The Dodow can be helpful in maintaining adequate sleep which is one thing that can enhance the general wellbeing of researchers. Having samples of Dodow in the lab for visitors to check out and return after a few nights of testing can open up a good conversation about how people struggle with sleep and how that can lower their productivity

Since the lab is all about enhancing creativity, the calming effect that Dodow affords can also enhance better creativity by putting the user in a good mental state. Testing Dowdow out and providing the feedback from its usage will   be beneficial to educators and students within the college, especially because of the demands of academic work which may reduce the time they have available for sleep. 

References

Cushner, K. (2021, February 8). The Bottom Line. Retrieved from: https://www.tuck.com/sleep-product-reviews/dodow-review/

Levin, B. (2021, March 23). We tried the Dodow sleep aid for over two months — here’s why it’s worth it

Dujoncquoy A. (2021). Uncommon Goods. https://www.uncommongoods.com/artist/32022 

Guess who’s back?…It’s GoogleGlass!

Oluwafikayo Adewumi

Google Glass Enterprise Edition 2

Remember back in 2012 when Google came up with their headset called Google Glass? It was not an astounding success and it did not gain wide adoption. Amongst the challenges it faced was issues of privacy. Well…fast forward to 2021 and you are still looking for multipurpose glasses? Google Glass is back. The Google Glass Enterprise Edition 2 has been designed to meet your needs as a wearable AR technology, which can embed your recommended lens and suitable frame simultaneously. As we all know, Google was one of the first to release a wearable AR glass and ever since has improved on its glasses, with the Google Glass Enterprise Edition 2 inclusive. 

Glass Enterprise Edition 2 is an upgrade from the pilot Google Glass Enterprise Edition. It is a wearable device that has proven to improve the quality of business output and help employees work smarter, faster, and safer.  This lightweight wearable mobile computer is designed to have employees focused on tasks without external distraction.

Possible advantages: The glass has a voice feature that helps activate any application, like pulling up multimedia contents or recording data. While at a job, you can pull up videos or pictures for instructions to help get the job done faster. Students working on a lab activity; could pull up videos by their instructor, which would help keep them focused, work more quickly because there are fewer distractions, and record observations.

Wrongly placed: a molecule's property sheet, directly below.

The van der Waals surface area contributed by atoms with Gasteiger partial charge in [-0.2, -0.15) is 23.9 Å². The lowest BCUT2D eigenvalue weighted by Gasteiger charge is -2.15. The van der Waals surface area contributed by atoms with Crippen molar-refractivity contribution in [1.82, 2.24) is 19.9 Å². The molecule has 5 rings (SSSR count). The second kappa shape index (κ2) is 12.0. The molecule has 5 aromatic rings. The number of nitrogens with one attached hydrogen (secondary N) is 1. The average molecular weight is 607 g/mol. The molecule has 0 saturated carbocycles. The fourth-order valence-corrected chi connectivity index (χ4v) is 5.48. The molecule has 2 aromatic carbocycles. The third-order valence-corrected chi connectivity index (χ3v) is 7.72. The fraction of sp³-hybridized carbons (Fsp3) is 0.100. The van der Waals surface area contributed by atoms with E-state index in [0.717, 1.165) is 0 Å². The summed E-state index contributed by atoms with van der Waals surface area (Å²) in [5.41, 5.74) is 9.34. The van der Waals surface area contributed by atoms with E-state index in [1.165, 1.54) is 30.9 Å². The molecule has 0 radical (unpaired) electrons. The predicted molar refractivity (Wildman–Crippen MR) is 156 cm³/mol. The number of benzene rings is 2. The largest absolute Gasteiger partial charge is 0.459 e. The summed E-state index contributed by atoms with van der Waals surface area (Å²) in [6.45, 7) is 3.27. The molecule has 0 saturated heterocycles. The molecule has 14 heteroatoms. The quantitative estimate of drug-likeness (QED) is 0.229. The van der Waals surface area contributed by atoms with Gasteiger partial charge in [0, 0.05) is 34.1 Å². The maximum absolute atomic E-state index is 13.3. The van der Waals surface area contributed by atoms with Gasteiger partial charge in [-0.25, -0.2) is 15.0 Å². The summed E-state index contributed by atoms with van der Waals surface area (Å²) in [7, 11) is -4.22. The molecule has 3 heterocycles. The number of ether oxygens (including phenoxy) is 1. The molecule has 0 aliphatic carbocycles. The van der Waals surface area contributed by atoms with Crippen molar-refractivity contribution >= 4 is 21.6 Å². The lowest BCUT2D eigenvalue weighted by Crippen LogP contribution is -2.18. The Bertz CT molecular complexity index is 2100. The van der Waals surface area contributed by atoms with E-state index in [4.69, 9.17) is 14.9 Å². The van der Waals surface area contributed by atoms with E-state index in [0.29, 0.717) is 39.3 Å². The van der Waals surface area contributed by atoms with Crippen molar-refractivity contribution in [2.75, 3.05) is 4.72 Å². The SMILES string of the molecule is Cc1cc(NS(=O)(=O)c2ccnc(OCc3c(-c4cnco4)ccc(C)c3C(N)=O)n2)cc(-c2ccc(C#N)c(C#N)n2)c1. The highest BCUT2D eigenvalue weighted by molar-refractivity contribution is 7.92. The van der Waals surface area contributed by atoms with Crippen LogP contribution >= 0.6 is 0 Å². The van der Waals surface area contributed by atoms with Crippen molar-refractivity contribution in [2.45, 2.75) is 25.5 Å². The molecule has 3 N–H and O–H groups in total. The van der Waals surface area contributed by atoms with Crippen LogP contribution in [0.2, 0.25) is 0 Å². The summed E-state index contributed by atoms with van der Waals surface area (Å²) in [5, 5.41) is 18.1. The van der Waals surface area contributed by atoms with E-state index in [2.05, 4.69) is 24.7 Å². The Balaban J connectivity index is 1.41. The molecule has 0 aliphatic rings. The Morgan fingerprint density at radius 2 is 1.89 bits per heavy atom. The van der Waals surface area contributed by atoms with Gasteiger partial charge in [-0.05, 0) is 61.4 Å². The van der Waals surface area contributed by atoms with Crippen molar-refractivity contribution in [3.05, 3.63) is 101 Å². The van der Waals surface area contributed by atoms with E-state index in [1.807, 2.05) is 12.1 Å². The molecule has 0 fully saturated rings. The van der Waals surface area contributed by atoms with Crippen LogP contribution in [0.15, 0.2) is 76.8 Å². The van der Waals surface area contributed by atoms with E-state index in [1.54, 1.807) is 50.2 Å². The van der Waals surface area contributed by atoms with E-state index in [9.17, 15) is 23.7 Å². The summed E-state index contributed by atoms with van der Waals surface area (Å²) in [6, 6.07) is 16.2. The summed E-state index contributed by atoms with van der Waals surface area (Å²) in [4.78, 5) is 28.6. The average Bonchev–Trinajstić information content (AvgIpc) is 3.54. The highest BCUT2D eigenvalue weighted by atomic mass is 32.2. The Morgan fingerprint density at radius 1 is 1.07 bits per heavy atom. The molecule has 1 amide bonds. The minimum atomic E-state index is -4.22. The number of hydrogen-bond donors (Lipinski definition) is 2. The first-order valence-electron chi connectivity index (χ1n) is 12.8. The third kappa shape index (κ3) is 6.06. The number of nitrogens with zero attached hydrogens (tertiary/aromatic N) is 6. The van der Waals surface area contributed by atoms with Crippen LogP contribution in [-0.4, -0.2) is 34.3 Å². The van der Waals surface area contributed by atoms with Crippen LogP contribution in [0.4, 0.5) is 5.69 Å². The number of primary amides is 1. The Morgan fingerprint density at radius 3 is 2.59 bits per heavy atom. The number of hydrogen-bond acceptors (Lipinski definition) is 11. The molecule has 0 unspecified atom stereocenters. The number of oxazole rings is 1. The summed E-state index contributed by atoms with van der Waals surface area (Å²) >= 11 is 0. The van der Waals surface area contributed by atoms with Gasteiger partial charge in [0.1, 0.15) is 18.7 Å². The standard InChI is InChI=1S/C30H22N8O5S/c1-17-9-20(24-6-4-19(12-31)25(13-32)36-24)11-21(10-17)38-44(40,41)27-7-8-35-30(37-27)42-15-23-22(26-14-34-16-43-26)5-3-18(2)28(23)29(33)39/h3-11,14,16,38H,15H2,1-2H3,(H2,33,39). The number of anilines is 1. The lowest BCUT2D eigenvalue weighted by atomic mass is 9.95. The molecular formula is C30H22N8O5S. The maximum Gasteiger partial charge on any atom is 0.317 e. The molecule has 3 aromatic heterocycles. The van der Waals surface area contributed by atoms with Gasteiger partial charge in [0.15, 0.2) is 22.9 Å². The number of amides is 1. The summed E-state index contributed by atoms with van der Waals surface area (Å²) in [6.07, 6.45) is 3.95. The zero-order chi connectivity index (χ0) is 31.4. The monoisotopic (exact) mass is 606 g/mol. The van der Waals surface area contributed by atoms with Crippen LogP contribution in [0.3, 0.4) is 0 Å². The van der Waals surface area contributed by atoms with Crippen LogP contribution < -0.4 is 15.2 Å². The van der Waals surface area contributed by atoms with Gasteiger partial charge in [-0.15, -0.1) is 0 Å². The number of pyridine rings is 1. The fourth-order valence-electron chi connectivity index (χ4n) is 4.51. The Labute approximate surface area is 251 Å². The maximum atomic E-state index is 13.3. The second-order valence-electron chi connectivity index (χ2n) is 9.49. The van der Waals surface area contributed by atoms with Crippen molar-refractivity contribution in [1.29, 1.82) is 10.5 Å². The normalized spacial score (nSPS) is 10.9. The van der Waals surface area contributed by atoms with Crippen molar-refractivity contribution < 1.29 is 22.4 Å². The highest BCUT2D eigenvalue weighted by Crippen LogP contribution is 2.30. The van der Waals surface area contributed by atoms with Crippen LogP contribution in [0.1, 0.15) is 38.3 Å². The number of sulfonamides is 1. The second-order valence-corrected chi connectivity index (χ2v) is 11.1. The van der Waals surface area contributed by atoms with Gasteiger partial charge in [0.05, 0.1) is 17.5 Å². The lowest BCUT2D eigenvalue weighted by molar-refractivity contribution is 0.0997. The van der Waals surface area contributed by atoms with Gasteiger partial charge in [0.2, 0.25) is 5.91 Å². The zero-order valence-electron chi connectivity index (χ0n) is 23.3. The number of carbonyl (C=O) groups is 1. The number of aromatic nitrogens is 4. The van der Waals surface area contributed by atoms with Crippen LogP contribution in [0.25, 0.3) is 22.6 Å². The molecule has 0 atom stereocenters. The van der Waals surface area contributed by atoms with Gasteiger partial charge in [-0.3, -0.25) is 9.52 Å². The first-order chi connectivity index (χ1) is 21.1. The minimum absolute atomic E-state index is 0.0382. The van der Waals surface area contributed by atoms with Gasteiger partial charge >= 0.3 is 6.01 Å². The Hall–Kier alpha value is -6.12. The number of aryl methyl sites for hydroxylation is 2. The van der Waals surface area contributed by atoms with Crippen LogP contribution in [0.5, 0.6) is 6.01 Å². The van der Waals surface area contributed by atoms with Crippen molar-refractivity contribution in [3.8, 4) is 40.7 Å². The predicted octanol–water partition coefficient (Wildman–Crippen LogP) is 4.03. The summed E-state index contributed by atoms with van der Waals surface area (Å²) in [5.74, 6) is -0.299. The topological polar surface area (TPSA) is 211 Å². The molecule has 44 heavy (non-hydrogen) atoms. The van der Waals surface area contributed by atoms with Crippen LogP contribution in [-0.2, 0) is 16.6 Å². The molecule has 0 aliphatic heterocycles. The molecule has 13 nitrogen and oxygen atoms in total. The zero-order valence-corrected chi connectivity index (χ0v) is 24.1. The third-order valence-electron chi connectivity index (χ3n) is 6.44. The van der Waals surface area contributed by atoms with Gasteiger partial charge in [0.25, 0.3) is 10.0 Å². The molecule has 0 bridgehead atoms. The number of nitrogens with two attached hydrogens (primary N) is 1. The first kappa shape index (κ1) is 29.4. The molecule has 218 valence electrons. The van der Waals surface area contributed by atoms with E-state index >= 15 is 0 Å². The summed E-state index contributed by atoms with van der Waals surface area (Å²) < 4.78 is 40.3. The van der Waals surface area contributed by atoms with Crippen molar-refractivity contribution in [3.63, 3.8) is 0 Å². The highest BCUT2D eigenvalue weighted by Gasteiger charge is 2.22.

The google glass enterprise edition can connect individuals with coworkers or peers for instant collaborative work. You can seek expertise from your space by inviting others to “see what you see” on ‘Meet’ as you work on using the glass in real-time. A good instance would be in a tech space where a coder uses this feature to collaborate with other developers to troubleshoot live programming codes. Students can also collaborate with peers or teachers from whatever space they are to work on an activity. Additionally, it is built on Android, making it easier for customers to interact easily with the device.

Possible disadvantage: Not available to the general public.

Looking at its great features and potentials across all environments, I believe you are wondering how much it cost. Well, it is priced as compared to other AR glasses in the market right now. The cost for the Google Glass Enterprise Edition 2 is $999. We have not yet played with this in the lab so cannot attest to functionality or various uses, but it is one of the tools that is worth taking a look at. Due to privacy policy, the Google Glass Enterprise Edition 2 is not available to the general public but to organizations who need it.

For more info,

Visit

Video link

References

Introducing Glass Enterprise Edition 2. (2021) Retrieved from https://www.google.com/glass/start/